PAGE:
How well do constructed landscapes live up to the lofty goals established by design professionals? And how do we know? University of Oregon graduate student (and former CSI research assistant) Andrew Louw is investigating this topic for his masters thesis. He is both trying to understand the role of post-occupancy evaluation (POE) within the landscape architecture profession and exploring the use of a digital data collection method for POEs.
Though environmental, social, and economic performance goals are often identified during the pre-design and design stages of a project, most projects lack effective post-construction monitoring and observation to determine if, and how well, the project’s design goals are being met. The Landscape Architecture Foundation’s Case Study Investigation (CSI) program was born out of a need to encourage and support design firms in assessing performance and documenting the benefits of sustainable landscape projects. CSI is entering its fifth year, and leading firms are increasingly investing in in-house research. Yet little is known about the use of and perceptions towards post-occupancy evaluation within the profession as a whole.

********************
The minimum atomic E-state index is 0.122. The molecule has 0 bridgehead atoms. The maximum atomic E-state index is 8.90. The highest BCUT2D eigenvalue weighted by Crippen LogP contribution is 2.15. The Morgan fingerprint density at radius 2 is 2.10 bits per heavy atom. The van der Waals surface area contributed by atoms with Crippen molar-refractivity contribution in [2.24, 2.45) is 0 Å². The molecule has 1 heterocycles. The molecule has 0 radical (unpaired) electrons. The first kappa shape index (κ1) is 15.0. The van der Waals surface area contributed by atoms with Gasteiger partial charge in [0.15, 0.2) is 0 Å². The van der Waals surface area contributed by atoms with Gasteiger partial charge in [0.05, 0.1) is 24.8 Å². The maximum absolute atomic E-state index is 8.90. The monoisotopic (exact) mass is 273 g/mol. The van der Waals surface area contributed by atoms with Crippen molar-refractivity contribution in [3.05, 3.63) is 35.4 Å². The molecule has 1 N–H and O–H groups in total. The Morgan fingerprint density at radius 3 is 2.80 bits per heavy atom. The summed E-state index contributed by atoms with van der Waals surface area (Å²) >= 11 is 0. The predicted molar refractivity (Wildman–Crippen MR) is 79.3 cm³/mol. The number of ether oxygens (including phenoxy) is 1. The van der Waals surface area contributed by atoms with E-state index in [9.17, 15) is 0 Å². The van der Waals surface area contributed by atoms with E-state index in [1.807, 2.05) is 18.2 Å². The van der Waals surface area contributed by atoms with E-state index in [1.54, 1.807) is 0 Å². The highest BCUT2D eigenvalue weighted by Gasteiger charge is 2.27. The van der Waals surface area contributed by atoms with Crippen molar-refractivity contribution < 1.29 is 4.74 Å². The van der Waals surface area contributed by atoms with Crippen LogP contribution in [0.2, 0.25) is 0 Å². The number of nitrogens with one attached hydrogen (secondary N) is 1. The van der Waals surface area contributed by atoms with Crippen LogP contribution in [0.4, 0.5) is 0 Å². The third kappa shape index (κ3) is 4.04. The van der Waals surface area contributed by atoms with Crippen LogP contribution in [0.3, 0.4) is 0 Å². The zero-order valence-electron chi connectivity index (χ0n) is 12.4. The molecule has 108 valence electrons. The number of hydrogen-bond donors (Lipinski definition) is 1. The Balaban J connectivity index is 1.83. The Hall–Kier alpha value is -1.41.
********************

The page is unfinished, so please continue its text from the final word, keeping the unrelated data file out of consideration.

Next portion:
Louw’s preliminary findings reveal that while practitioners believe POE is beneficial and helps legitimize the profession, fewer than half of landscape professional report having experience using POE. This suggests that POE remains on the sidelines and is not yet an integral part of practice.
Landscape architects who reported having experience with post-occupancy evaluation (POE) strongly agreed that it informs their future design process.
The landscape architects who do use POE are using it to guide future work, enhance landscape performance, provide expert testimony, market their skills, produce research, and inform the education of the next generation of professionals. Initial findings indicate that using POE changes the way we work: respondents who reported having experience working with POE strongly agreed that the experience informs their future design process.
To increase the validity of the data, Louw is seeking more respondents. Landscape architecture practitioners and others interested in landscape performance are invited to participate in Louw’s study by taking the following survey: